Friday, June 4, 2010

Ockham Quodlibet I.2

In this question Ockham asks whether the relations of origin of the persons in God are distinct from the divine essence. Here we see him begrudgingly admitting Scotus' formal distinction in this case only, while rejecting it everywhere else in metaphysics or theology.

In a certain sense God's essence must be distinct from the relations of origin, and not merely notionally distinct, because it is the case that "the essence is three persons, and paternity is not three persons". But because of divine simplicity on the one hand and the separability criterion (presumably) on the other, it can't be a quote-unquote "real" distinction either. It has to be a formal distinction, though Ockham doesn't use the term until later on in the question when replying to objections. Logic simply requires the distinction here, but O. clearly isn't too happy about it, and he says "Nor do I posit any distinction or non-identity small or great other than" this one in God. But if we don't posit this one we get a straight contradiction.

This is a pretty big deal. The other interesting thing about this question is that we see Ockham trying to clear up a lot of difficulties using supposition theory, that is, the theory of reference in late mediaeval logic. This sort of logical analysis is, so far as I know, not to be found in Thomas or Bonaventure, or in Scotus either, and it shows both Ockham's devotion to logic-based solutions whenever possible and also his habitual use of contemporary developments in the art. Ockham himself was, of course, a great logician, and his Summa logicae one of the greatest books in the history of logic.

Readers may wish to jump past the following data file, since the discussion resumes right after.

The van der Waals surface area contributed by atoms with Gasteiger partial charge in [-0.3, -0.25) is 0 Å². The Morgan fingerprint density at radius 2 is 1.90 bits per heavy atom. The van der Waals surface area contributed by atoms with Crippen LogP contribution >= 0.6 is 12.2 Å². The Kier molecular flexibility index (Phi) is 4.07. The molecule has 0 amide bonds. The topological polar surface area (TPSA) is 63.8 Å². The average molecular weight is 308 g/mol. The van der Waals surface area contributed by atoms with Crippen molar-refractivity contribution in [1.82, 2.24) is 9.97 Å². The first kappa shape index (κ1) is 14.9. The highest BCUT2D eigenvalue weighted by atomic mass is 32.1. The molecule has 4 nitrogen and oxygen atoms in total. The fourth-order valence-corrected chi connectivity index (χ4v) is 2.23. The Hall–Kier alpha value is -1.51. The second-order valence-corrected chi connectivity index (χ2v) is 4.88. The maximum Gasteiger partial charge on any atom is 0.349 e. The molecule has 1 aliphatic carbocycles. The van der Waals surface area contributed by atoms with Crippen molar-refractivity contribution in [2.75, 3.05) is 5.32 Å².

Anyway these supposition-based solutions are summed up in a catch-all sentence: "I say that all these paralogisms, whether affirmative or negative, are resolved by [accusing them of] the fallacy of the accident, such that in all the case some term is taken as supposing [supponens] for one absolute thing, which is [in fact] several relative things; and it suffices to apply [this point to all the arguments].


Anonymous said...

I have read in other (secondary) sources that Ockham believed the doctrine of the Trinity was logically contradictory and could be "accepted" (and not just "received") by faith alone. Is this the case, or was the source I came across incorrect?

Michael Sullivan said...

Sorry for the late response.

That does seem to express the thrust of Ockham's position, though whether he ever put it like that I don't know. If you can take a look at Marilyn Adam's book on Ockham, around pages 999-1005 or so.